Self-Esteem vs. Self-Confidence: Which Should I Use?

Which phrase you should use when referring to a particular aspect of a person depends on what you are describing.

Generally, it is okay to say that a person has low, average, or high self-esteem as it is a trait that transcends the external situation they may be in.

However, it makes less sense to say that a person has low, average, or high self-confidence because their position on such a scale is partly determined by the situation they are in.

Sure, some people can be typically more confident in their abilities than others, but no one is confident all of the time.

Though a person can be confident in their ability to gain a new skill or master a new task which is perhaps what is meant when a person is described broadly as confident.

A simple rule to follow when deciding which phrase to use is to ask whether you are describing a person’s view inward toward their core self, or a person’s view outward toward a task or activity.

Self-esteem looks inward, while self-confidence looks outward.

And it’s quite possible for a person to have high self-esteem in general, but low self-confidence in relation to a particular situation.

Then again, even if a person has low self-esteem, they can still display great confidence in certain situations.

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Do Self-Esteem And Self-Confidence Interact?

Yes, a person’s self-esteem can influence their self-confidence, and vice versa.

Take, for example, the task of giving an inspirational speech to your fellow classmates at college.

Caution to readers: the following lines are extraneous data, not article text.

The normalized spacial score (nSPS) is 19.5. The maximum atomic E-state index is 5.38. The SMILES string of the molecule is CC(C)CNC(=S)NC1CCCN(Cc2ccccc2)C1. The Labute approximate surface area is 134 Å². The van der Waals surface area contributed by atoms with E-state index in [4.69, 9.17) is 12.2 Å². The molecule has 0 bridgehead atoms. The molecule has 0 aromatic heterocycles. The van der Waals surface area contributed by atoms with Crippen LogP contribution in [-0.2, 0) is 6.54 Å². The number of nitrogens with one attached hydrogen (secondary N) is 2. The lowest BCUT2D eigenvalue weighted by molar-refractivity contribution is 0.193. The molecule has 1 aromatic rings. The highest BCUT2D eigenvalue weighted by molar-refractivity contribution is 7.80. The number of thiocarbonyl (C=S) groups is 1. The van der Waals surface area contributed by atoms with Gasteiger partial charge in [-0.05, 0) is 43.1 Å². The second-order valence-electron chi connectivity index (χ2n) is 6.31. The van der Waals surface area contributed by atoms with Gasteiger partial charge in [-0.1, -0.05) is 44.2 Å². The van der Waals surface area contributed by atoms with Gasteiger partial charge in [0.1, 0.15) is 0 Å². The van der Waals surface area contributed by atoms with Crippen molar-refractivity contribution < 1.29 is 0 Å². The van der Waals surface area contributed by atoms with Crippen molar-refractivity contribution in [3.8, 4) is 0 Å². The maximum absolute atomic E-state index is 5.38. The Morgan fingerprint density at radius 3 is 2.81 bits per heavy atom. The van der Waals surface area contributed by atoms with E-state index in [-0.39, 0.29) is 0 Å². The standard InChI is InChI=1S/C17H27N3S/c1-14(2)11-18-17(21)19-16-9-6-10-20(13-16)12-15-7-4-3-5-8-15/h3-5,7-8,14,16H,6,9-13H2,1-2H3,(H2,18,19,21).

If you have high self-confidence in writing and making speeches, you might look forward to it regardless of your level of self-esteem.

In this instance, a person’s self-confidence trumps their self-esteem.

If you have high self-esteem, but low confidence in giving speeches, you might well be nervous and have doubts about your speech, but you will be able to manage those nerves.

In this instance, a person’s high self-esteem allows them to cope with the negative effects of low self-confidence.

If you have low self-esteem and low confidence in giving speeches, you will experience more severe nerves and have many self-defeating thoughts about how the speech will go.

In this instance, a person’s low self-esteem feeds directly into their low self-confidence and exacerbates the negative feelings they experience.

This example shows how a person’s self-esteem can lead to either an increase or decrease in self-confidence in relation to a particular activity.

The person with high self-esteem is likely to be less concerned about what their audience thinks of them than the person with low self-esteem.

This eases the pressure on their performance somewhat and allows their self-confidence to rise.

The person with low self-esteem is likely to worry a great deal about what their audience thinks of them.

This piles the pressure on their performance and this can cause their self-confidence to fall.

So, a person’s self-confidence about a situation typically rises with high self-esteem and falls with low self-esteem.

High self-confidence in a broad range of activities can sometimes be used as a mask to hide low self-esteem.

This may allow a person to avoid tackling their low self-esteem because they receive temporary relief from it when successfully achieving something.

This can be seen in those who chase and revel in positive outcomes in their work, their physical attributes, or their social interactions.

These positive outcomes also present a happy and successful view to the outside world and this allows a person to avoid addressing the issues they have with self-esteem.